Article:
It was Cordero's fourth blown save of the season. He was not available for comment after the game.
"We had enough runs on the board to win tonight. All we had to do was get three outs, and we didn't do it tonight. You have to win some of those games like that," said manager Frank Robinson.
It would get worse for the Nationals in the 10th inning. Mike Stanton started the frame by giving up a leadoff single to Brian McCann, then it looked as if the Nationals would get out of the inning. After Julio Franco sacrificed McCann to second and Rafael Furcal was walked intentionally to put runners on first and second, Stanton was able to get Kelly Johnson to pop up for the second out.
Robinson then took Stanton out of the game in favor of Luis Ayala, who had a tough time finding the plate.
On a 1-1 pitch, Ayala hit Marcus Giles to load the bases. Andruw Jones was the next hitter, and he walked on four straight pitches to force home pinch-runner Jeff Francoeur.
The losing pitcher was Stanton, while Chris Reitsma took the victory.
"It's a tough one because of the situation. Chad has pitched so incredibly well this year," said Stanton. "They put it in our hands, and we were not able to get the job done."
After the final pitch of the game, Ayala and catcher Brian Schneider argued with home plate umpire Bruce Dreckman for a couple of seconds, saying that ball four was actually a strike. But the replay showed that Dreckman made the right call, as the ball was on the outside part of the plate.
Robinson even questioned what Ayala was trying to do on the 3-0 pitch.
"It wasn't a very good outing for Ayala," he said. "He hit a batter, and when you go 3-0, you don't have much of a chance, and then you throw a marginal pitch on 3-0. That's not very good.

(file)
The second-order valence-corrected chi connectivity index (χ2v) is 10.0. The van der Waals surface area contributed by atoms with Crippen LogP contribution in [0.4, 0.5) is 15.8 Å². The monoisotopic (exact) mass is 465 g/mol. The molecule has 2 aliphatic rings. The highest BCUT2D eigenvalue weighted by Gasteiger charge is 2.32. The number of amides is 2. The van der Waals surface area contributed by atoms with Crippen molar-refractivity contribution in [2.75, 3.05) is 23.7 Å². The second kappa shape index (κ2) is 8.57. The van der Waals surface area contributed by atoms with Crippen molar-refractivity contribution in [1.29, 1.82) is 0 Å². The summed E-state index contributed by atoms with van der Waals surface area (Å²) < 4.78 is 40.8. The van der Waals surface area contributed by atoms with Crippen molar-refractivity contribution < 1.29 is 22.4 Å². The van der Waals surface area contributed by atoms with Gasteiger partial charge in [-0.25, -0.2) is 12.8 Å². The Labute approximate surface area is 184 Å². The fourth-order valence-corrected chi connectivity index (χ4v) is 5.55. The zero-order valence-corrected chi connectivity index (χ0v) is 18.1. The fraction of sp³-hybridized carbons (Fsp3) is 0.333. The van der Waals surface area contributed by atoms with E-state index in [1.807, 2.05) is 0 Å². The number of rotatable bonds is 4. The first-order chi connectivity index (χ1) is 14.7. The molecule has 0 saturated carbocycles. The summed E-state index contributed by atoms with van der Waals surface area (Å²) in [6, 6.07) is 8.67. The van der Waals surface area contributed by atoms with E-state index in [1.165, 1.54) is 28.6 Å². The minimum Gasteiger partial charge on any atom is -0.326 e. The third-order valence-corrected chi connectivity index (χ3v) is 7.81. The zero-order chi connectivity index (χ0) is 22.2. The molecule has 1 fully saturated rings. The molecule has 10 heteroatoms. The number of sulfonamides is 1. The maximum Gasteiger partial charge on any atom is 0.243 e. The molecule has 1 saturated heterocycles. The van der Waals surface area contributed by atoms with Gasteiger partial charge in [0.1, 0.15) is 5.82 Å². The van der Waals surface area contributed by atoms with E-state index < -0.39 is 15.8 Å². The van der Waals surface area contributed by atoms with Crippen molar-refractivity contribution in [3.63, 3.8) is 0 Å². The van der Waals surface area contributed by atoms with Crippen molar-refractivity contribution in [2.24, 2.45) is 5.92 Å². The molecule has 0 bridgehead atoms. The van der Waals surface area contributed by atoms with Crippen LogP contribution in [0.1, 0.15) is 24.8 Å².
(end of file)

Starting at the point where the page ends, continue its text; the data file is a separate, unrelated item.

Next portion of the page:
"You throw the ball at the middle of the plate. Do you think Jones is swinging on 3-0? No. If he is, let him swing the bat. [Ayala] tried to make a perfect pitch -- outside corner."
The Nationals have lost seven of their last 10 games since the All-Star break. After spending 51 consecutive days in first place, they now find themselves a game behind the Braves in the National League East, though they lead the Wild Card race by two games over the Astros.
Stanton, a veteran of postseason play, said that it's too early for the Nationals to think that they must beat the Braves in this three-game series.
"Obviously, you would like to win them, especially against the teams you are battling with, but it's still the end of July with 60 some-odd games to go," he said.
It looked as though Livan Hernandez's 10-game losing streak against the Braves was going to come to an end. The last time he defeated the Braves during the regular season was on Aug. 18, 2000, when he was a member of the Giants.
Hernandez pitched eight innings and allowed one run on five hits. He struck out five batters and walked only one.
Robinson was questioned as to why Hernandez didn't pitch the ninth inning. Robinson's explanation was that it was hot on the field and that Hernandez was still experiencing problems with his right knee.
"Livan gave us a tremendous eight innings, but we couldn't close the deal. We couldn't ask him to do any more," said Robinson.
Hernandez's counterpart, John Smoltz, was just as effective. He pitched eight innings and gave up two runs on four hits. He struck out four and walked two.
The Nationals took a 1-0 lead against Smoltz in the third inning, when Brad Wilkerson drove in Brian Schneider with a single to right.
Two innings later, Jose Guillen singled up the middle to drive in Hernandez to give the Nationals a 2-0 lead.
The Braves cut the lead in half in the bottom of the seventh inning, when LaRoche took Hernandez's first pitch and homered over the right-field wall.
"I threw a slider inside. He was cheating and got right there in the zone," said Hernandez.